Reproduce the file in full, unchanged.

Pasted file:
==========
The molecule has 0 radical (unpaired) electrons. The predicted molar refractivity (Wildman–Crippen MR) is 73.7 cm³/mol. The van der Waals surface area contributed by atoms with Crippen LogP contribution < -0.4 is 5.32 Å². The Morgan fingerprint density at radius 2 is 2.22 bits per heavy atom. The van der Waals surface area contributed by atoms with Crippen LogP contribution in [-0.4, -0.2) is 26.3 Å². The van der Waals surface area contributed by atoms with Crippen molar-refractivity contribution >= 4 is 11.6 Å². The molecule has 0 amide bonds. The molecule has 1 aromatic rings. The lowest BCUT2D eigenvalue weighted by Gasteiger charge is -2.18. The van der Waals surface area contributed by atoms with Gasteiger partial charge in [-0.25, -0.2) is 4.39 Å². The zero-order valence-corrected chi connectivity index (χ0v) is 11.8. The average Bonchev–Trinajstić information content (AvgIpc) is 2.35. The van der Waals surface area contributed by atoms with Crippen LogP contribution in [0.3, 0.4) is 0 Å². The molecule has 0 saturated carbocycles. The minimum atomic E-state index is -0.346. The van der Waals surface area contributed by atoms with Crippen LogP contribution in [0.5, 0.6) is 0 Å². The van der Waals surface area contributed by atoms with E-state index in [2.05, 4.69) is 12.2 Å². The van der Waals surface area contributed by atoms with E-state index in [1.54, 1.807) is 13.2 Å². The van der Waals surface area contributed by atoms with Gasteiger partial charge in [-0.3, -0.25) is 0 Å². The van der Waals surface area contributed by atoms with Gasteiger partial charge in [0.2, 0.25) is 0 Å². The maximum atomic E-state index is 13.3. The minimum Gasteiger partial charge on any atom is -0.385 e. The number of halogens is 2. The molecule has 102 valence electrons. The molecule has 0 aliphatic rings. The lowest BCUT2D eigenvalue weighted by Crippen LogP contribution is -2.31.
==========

The molecule has 0 radical (unpaired) electrons. The predicted molar refractivity (Wildman–Crippen MR) is 73.7 cm³/mol. The van der Waals surface area contributed by atoms with Crippen LogP contribution < -0.4 is 5.32 Å². The Morgan fingerprint density at radius 2 is 2.22 bits per heavy atom. The van der Waals surface area contributed by atoms with Crippen LogP contribution in [-0.4, -0.2) is 26.3 Å². The van der Waals surface area contributed by atoms with Crippen molar-refractivity contribution >= 4 is 11.6 Å². The molecule has 0 amide bonds. The molecule has 1 aromatic rings. The lowest BCUT2D eigenvalue weighted by Gasteiger charge is -2.18. The van der Waals surface area contributed by atoms with Gasteiger partial charge in [-0.25, -0.2) is 4.39 Å². The zero-order valence-corrected chi connectivity index (χ0v) is 11.8. The average Bonchev–Trinajstić information content (AvgIpc) is 2.35. The van der Waals surface area contributed by atoms with Crippen LogP contribution in [0.3, 0.4) is 0 Å². The molecule has 0 saturated carbocycles. The minimum atomic E-state index is -0.346. The van der Waals surface area contributed by atoms with Crippen LogP contribution in [0.5, 0.6) is 0 Å². The van der Waals surface area contributed by atoms with E-state index in [2.05, 4.69) is 12.2 Å². The van der Waals surface area contributed by atoms with E-state index in [1.54, 1.807) is 13.2 Å². The van der Waals surface area contributed by atoms with Gasteiger partial charge in [-0.3, -0.25) is 0 Å². The van der Waals surface area contributed by atoms with Gasteiger partial charge in [0.2, 0.25) is 0 Å². The maximum atomic E-state index is 13.3. The minimum Gasteiger partial charge on any atom is -0.385 e. The number of halogens is 2. The molecule has 102 valence electrons. The molecule has 0 aliphatic rings. The lowest BCUT2D eigenvalue weighted by Crippen LogP contribution is -2.31.